The temples of Baalbek had considerable influence in late antiquity. This influence is easily seen in numerous sanctuaries throughout Syria and Provincia Arabia. The Baalbek temples, neither Roman nor Greek, are Near Eastern creations that derived inspiration from many traditions, including, obviously, the classical world. All three temples have classical forms; nevertheless, they also have a local eastern character, manifested principally in an eclectic, bold and free use of various stylistic elements and the absence of any consideration of the classical scale of values regarding the interrelationships of a structure’s various components.
The construction methods, too, are local and traditional. The use of huge hewn stones for building was already anachronistic in the Roman world of the first centuries of the Common Era. At a time when large bathhouses were being constructed with cement casting throughout the empire, the builders at Baalbek preferred the use of gigantic hewn stones. Incidentally, the Temple Mount in Jerusalem and the Jupiter sanctuary in Damascus were also built with huge stones.
The Baalbek temples are also different in another way—in the marvelous balance between outside and inside. This reflects a very significant change in values. In the Greek and Roman world, the temple was the residence of the god; the community of believers was not allowed inside. Thus the most elaborate designs in Greek and Roman temples are found on the outside, especially the facade. This is not the case with the temples of Baalbek. The broad, convenient staircases at the front of the temples made it easy to ascend; the faithful could enter the large halls overflowing with statues and watch the ritual ceremonies performed in the adyton. At Baalbek, believers felt a proximity to the god: They stood together with the deity under the same roof.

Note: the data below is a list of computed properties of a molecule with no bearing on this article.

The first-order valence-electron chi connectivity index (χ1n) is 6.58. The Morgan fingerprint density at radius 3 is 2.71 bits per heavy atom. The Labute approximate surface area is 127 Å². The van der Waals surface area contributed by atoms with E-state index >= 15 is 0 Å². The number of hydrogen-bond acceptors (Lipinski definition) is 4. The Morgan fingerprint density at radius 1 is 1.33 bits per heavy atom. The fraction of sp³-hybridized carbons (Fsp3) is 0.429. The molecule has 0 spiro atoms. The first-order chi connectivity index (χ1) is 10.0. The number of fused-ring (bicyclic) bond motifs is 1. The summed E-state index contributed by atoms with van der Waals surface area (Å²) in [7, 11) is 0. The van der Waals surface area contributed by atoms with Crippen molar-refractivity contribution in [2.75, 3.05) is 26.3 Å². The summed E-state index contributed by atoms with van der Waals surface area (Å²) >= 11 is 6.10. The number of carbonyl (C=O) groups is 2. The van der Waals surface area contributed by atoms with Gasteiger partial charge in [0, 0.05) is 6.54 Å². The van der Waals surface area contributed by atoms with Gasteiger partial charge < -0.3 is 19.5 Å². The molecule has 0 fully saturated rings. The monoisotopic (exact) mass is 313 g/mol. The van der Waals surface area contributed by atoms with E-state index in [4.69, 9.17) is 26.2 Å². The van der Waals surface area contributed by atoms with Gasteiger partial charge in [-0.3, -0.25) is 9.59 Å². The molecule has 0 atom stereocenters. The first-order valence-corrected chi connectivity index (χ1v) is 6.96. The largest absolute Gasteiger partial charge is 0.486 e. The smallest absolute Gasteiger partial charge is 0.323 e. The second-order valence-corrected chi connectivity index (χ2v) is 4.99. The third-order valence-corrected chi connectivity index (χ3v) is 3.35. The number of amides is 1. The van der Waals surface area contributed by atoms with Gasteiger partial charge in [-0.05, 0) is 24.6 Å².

The temples of Baalbek are thus not only magnificent architectural creations. They represent new cultic rituals and, with that, a new way of relating to the divine.
This article was translated by Asher Goldstein.
It is unlikely that any archaeological work will be undertaken at Baalbek in the near future. This imposing site lies about 50 miles east-northeast of Beirut (ancient Berytus), between the Lebanon and anti-Lebanon mountains in the Beqa Valley, today home to 30,000 Syrian troops that represent Syrian control of its neighbor. There is much about Baalbek that a modern archaeological excavation could tell us. Excavations have uncovered some Early Bronze Age (third millennium B.C.E.) remains as well as more substantial Middle Bronze Age (about 1700 B.C.E.) remains. But the tell has never been the subject of an extensive […]